“There’s a tremendous amount of uncertainty. We’re holding our breath until Feb. 13,” said University of Alaska president Dr. Jim Johnsen. “I do sense that along with K-12 and health care in the state, that we will likely be taking a huge cut.”
In 2014, UA state funding was $378 million. That funding has since been decreased to $317 million and then increased slightly to $327 million last year, according to the Fairbanks Daily News-Miner.
“I’m very concerned. We’ve already taken $195 million in cumulative cuts over the last five years,” Johnsen said. “We’ve trimmed a lot. We’ve made a lot of hard decisions.”
The university has let go more than 1,200 employees over the last five years, Johnsen added.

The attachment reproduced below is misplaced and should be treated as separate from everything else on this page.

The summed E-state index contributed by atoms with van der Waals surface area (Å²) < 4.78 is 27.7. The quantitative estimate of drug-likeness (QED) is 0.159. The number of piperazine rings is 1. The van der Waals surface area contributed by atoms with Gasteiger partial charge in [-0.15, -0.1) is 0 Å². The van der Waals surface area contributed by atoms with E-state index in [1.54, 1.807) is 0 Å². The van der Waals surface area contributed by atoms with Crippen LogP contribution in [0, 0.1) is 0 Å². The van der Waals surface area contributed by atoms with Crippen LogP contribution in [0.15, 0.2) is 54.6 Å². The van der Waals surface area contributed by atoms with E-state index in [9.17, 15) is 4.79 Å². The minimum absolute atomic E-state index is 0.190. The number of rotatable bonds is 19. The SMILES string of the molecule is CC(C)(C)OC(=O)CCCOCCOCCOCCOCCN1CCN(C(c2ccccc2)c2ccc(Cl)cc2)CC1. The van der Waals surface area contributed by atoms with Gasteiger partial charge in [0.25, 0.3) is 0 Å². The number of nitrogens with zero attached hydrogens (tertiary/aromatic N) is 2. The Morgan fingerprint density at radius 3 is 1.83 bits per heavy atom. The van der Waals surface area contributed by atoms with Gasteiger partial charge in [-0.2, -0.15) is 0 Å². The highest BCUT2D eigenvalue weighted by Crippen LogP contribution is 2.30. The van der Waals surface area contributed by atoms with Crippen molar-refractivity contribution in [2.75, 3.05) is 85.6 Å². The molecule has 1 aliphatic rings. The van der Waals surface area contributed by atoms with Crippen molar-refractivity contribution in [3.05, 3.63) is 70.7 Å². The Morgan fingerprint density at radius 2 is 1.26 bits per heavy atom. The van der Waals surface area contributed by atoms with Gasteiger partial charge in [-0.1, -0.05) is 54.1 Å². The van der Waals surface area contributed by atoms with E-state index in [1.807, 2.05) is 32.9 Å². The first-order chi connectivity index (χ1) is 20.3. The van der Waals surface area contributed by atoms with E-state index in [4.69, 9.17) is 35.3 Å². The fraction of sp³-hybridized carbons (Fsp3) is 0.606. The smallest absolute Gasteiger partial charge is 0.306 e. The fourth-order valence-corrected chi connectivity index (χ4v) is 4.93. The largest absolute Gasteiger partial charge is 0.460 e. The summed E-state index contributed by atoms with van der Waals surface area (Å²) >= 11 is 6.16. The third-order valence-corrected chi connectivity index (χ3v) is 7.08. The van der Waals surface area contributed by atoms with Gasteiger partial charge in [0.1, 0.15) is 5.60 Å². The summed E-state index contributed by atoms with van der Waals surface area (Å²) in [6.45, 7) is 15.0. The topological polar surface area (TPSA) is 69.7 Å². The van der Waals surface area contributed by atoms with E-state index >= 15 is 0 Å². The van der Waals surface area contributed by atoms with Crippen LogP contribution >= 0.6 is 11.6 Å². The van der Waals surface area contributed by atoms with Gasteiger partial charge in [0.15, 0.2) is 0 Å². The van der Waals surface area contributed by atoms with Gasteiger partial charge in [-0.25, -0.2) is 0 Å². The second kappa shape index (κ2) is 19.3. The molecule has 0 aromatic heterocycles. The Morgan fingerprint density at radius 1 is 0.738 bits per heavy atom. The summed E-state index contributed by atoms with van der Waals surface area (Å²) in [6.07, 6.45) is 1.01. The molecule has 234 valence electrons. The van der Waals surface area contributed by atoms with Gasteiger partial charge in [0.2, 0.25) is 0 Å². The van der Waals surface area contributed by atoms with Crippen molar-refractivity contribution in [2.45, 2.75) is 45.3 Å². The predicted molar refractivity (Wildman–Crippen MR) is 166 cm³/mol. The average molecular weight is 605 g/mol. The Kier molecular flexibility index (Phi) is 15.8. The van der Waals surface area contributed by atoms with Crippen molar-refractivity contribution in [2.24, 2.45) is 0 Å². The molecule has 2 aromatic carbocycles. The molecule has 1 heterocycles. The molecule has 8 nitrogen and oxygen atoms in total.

“I’m extremely concerned about the possibility of another huge cut. You don’t absorb something like that,” Johnsen said. “We have been absorbing these cuts, making decisions, trimming here, cutting there, but if it’s a big number as it very well could possibly be, there’s no way to absorb that.”
State funding is particularly important for the University of Alaska Fairbanks (UAF) campus.
“The state’s general fund provides for Fairbanks roughly a third of our budget,” said UAF chancellor Dr. Dan White. “So, if there’s a significant cut in that budget, that has a significant effect on our university here in Fairbanks.”
However, if budget cuts do occur, the Fairbanks campus has an idea of programs to protect, such as the Native Alaskan and Indigenous studies and the Title IX reform.
“We’ve gone through some cuts and those cuts have been substantial over the years, but this gives us a chance to look at our programs and see which ones are really key to our future and really work to bolster up those programs,” White said.